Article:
Characters: The First Doctor (with Vicki and Steven?)
Episodes: Unknown
Planned For: Season Three
Stage Reached: Storyline
Synopsis: Would have been set on a planet which is Earth's twin, orbiting on the opposite side of the Sun, whose revolution is such that one hemisphere is always dark.
References: Doctor Who: The Handbook: The First Doctor, Doctor Who Magazine Special Edition #7

The Dark Samurai The Fifth Doctor
Writer: Andrew Smith Notes: This was an unsolicited submission to the Doctor Who production office circa 1983 from the writer of Full Circle. Script editor Eric Saward was impressed enough to commission “The First Sontarans”.
Characters: The Fifth Doctor
Episodes: Unknown
Planned For: Probably Season Twenty-One
Stage Reached: Storyline
Synopsis: Set in Japan in the early nineteenth century.
References: Doctor Who Magazine #432

The Dogs Of Darkness The Fourth Doctor The Fifth Doctor
Writer: Jack Gardner Notes: Script editor Christopher H Bidmead commissioned this storyline from Gardner on March 29th, 1980. Subsequently, Gardner was asked to expand “The Dogs Of Darkness” into full scripts, but to replace the Fourth Doctor with the Fifth Doctor, as it was now being viewed as a possible adventure for Season Nineteen. The story was still under consideration by the end of April 1981, but was abandoned sometime thereafter.
Characters: The Fourth Doctor (original submission; the revised version featured the Fifth Doctor, presumably with Adric, Nyssa and Tegan)
Episodes: 4
Planned For: Seasons Eighteen and Nineteen
Stage Reached: Script
Synopsis: Unknown
References: Doctor Who Magazine Special Edition #9

The Doomsday Contract The Fourth Doctor
aka Shylock
Writers: John Lloyd and Allan Prior Notes: Lloyd was a frequent collaborator with script editor Douglas Adams, who commissioned him to write “The Doomsday Contract” for Season Seventeen around late October 1978. Lloyd used ideas from an unfinished science-fiction novel called GiGax, and hewed to the comedic style Adams had established in The Hitchhiker's Guide To The Galaxy. After Lloyd submitted an extensive storyline for “The Doomsday Contract”, he was asked to rein in complex effects sequences and delete the Spondilas Chamber on the grounds that it was irrelevant to the plot. He also had to replace the Children of Pyxis, due to fears that child labour laws would make production difficult. Instead, he came up with a race of desert nomads-cum-mercenaries called the Wadifalayeen, although producer Graham Williams was worried that these new monsters would offend Muslims. Lloyd also recast the Plenum Trust as an altruistic conservation organisation, while the chairman of Cosmegalon was renamed Skorpios. On January 16th, 1979, however, Lloyd had to abandon “The Doomsday Contract” due to his new commitments as producer of Not The Nine O'Clock News. Still keen on the story, Adams secured Lloyd's permission for the storyline to be developed into full scripts by another writer. On February 7th he secured the services of Allan Prior, a playwright who had recently written for Blake's 7. Although Prior submitted his scripts on March 2nd, these were rejected. On August 15th, with his attention now turning to Season Eighteen, Adams again sought authorisation for another writer to be brought onto the project, which was now referred to as “Shylock”; the same permission was granted yet again on September 26th, by which time the title had reverted to “The Doomsday Contract”. However, no further development seems to have been undertaken, and with Adams' departure from Doctor Who at the end of November, it appears that “The Doomsday Contract” was dropped altogether.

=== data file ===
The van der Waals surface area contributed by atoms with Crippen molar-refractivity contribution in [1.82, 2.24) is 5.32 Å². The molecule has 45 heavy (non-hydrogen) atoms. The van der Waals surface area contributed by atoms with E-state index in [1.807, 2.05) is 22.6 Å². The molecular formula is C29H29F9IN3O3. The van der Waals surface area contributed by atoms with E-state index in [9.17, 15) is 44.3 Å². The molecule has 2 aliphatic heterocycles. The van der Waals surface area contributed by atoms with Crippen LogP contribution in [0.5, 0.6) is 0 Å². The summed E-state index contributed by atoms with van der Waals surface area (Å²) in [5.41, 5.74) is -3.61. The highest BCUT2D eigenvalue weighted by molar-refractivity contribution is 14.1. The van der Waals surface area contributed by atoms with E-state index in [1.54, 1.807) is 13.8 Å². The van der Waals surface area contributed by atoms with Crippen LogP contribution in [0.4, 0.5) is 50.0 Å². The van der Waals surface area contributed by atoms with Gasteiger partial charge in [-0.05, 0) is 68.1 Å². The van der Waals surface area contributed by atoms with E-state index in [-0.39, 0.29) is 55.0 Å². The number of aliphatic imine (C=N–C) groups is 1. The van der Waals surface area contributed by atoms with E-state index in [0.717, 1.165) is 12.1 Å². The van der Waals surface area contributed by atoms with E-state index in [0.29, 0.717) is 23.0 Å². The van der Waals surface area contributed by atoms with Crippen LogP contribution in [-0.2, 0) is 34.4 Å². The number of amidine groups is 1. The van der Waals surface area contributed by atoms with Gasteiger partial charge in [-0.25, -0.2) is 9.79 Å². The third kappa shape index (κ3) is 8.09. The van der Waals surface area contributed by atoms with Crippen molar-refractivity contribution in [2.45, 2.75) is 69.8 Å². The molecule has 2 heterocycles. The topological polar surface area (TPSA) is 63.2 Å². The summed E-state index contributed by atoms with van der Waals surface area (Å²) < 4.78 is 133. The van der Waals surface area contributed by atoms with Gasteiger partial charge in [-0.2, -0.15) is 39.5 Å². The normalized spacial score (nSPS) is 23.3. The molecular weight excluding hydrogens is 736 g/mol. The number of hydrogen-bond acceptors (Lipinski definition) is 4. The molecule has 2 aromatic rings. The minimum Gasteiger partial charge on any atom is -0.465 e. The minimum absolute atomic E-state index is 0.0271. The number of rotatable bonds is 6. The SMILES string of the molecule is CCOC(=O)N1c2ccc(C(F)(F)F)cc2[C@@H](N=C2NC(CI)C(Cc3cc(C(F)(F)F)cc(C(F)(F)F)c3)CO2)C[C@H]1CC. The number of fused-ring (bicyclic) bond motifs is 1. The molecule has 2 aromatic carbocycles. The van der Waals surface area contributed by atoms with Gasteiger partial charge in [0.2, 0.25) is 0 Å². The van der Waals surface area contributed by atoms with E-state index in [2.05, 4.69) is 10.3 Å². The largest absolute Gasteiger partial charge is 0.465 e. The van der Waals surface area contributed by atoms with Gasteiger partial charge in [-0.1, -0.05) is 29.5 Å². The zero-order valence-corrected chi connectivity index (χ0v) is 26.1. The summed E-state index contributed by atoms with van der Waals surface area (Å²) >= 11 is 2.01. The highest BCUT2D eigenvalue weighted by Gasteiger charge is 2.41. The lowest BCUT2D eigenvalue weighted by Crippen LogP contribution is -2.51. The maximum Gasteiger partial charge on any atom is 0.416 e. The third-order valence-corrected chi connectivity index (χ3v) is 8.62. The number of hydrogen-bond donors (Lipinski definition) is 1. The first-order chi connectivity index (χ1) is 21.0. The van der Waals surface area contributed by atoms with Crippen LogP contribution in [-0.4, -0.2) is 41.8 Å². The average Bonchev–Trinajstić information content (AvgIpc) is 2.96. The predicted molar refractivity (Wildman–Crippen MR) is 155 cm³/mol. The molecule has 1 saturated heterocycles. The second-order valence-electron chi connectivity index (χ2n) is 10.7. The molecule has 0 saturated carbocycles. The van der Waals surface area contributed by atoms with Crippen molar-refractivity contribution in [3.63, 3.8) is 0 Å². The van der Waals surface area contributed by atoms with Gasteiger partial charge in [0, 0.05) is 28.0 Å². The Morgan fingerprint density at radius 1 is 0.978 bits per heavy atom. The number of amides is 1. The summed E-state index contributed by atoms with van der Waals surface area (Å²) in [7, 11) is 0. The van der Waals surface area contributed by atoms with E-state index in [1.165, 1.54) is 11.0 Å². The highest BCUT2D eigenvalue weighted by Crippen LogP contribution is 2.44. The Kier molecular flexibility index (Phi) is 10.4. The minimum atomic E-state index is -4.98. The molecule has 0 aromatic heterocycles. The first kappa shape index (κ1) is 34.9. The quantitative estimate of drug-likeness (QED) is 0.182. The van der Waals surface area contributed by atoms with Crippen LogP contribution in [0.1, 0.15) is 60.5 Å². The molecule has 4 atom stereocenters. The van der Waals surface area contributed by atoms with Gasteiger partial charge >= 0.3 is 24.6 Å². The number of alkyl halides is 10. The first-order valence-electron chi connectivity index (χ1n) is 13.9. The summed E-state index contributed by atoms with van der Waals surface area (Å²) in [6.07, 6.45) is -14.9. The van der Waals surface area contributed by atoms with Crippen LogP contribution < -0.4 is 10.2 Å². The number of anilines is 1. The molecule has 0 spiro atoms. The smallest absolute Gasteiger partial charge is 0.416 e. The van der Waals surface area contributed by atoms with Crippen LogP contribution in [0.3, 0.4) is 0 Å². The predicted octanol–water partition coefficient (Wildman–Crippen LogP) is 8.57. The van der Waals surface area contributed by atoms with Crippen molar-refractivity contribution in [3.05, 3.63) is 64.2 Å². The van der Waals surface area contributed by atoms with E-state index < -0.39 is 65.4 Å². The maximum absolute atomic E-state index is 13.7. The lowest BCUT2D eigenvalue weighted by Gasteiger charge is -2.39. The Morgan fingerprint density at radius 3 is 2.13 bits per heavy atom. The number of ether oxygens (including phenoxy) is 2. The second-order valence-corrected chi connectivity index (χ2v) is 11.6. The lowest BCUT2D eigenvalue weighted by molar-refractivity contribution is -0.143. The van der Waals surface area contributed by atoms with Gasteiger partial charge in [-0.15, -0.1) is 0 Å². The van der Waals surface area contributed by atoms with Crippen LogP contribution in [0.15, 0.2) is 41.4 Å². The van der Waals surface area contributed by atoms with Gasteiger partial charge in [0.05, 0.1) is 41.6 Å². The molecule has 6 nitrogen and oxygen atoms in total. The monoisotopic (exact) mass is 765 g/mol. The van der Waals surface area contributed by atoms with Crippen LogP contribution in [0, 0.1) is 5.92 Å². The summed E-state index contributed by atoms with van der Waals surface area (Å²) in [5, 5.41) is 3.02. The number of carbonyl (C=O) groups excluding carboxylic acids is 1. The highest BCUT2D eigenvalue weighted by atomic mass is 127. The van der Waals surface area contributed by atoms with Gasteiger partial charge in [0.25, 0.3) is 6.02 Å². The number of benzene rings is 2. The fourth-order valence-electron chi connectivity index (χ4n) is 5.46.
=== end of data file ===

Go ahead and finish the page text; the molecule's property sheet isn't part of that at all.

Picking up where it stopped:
Characters: The Fourth Doctor, Romana, K-9
Episodes: 4
Planned For: Seasons Seventeen and Eighteen
Stage Reached: Complete script
Synopsis: While vacationing on Cimmerian II, the Doctor is summoned before the Altribunal of Coelare Coelum, an intergalactic court. He has been called as a witness in a millennia-old case in which the Plenum Trust Corporation (whose Executive Vice President, Smilax, is an old friend) is opposing the purchase of the Earth by Cosmegalon and its unscrupulous owner, Jugend Bruisa. Plenum had been testing the Spondilas Chamber -- an incredibly powerful device capable of polymorphing matter -- when Cosmegalon bought the Earth via dubious means. Now Smilax fears that Chamber falling into Bruisa's hands. In court, the Doctor gives evidence that the Earth is home to intelligent life, which by law would nullify Cosmegalon's ownership. He is sent to Earth to retrieve a human as proof. Arriving in mediaeval Yorkshire, the Doctor is prevented from completing his task by the monstrous Children of Pyxis, who have been despatched by Cosmegalon. Fortunately, he is saved from death by the timely intervention of Smilax, and does manage to spirit away the Spondilas Chamber. Nonetheless, with the Doctor having seemingly failed, the court rules in Cosmegalon's favour. However, the Doctor tricks Bruisa and the Children of Pyxis into travelling to modern-day Earth near a missile base, where their ship is annihilated.